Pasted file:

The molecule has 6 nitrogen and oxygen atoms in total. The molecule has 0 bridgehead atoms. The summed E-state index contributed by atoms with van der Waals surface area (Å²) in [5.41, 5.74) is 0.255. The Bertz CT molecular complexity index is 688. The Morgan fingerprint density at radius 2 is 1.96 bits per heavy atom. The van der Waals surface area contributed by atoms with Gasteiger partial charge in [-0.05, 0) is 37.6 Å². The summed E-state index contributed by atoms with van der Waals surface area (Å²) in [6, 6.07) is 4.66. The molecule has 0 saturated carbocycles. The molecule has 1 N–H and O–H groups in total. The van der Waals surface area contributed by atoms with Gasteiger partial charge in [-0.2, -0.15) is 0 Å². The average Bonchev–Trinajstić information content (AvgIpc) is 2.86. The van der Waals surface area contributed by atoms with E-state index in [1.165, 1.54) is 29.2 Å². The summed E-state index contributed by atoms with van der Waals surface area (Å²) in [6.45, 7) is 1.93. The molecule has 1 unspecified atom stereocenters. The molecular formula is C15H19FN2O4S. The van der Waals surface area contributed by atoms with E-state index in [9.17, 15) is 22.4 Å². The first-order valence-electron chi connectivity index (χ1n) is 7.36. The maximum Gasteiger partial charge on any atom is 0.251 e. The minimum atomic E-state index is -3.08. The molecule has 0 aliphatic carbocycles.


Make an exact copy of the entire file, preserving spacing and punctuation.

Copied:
The molecule has 6 nitrogen and oxygen atoms in total. The molecule has 0 bridgehead atoms. The summed E-state index contributed by atoms with van der Waals surface area (Å²) in [5.41, 5.74) is 0.255. The Bertz CT molecular complexity index is 688. The Morgan fingerprint density at radius 2 is 1.96 bits per heavy atom. The van der Waals surface area contributed by atoms with Gasteiger partial charge in [-0.05, 0) is 37.6 Å². The summed E-state index contributed by atoms with van der Waals surface area (Å²) in [6, 6.07) is 4.66. The molecule has 0 saturated carbocycles. The molecule has 1 N–H and O–H groups in total. The van der Waals surface area contributed by atoms with Gasteiger partial charge in [-0.2, -0.15) is 0 Å². The average Bonchev–Trinajstić information content (AvgIpc) is 2.86. The van der Waals surface area contributed by atoms with E-state index in [1.165, 1.54) is 29.2 Å². The summed E-state index contributed by atoms with van der Waals surface area (Å²) in [6.45, 7) is 1.93. The molecule has 1 unspecified atom stereocenters. The molecular formula is C15H19FN2O4S. The van der Waals surface area contributed by atoms with E-state index in [9.17, 15) is 22.4 Å². The first-order valence-electron chi connectivity index (χ1n) is 7.36. The maximum Gasteiger partial charge on any atom is 0.251 e. The minimum atomic E-state index is -3.08. The molecule has 0 aliphatic carbocycles.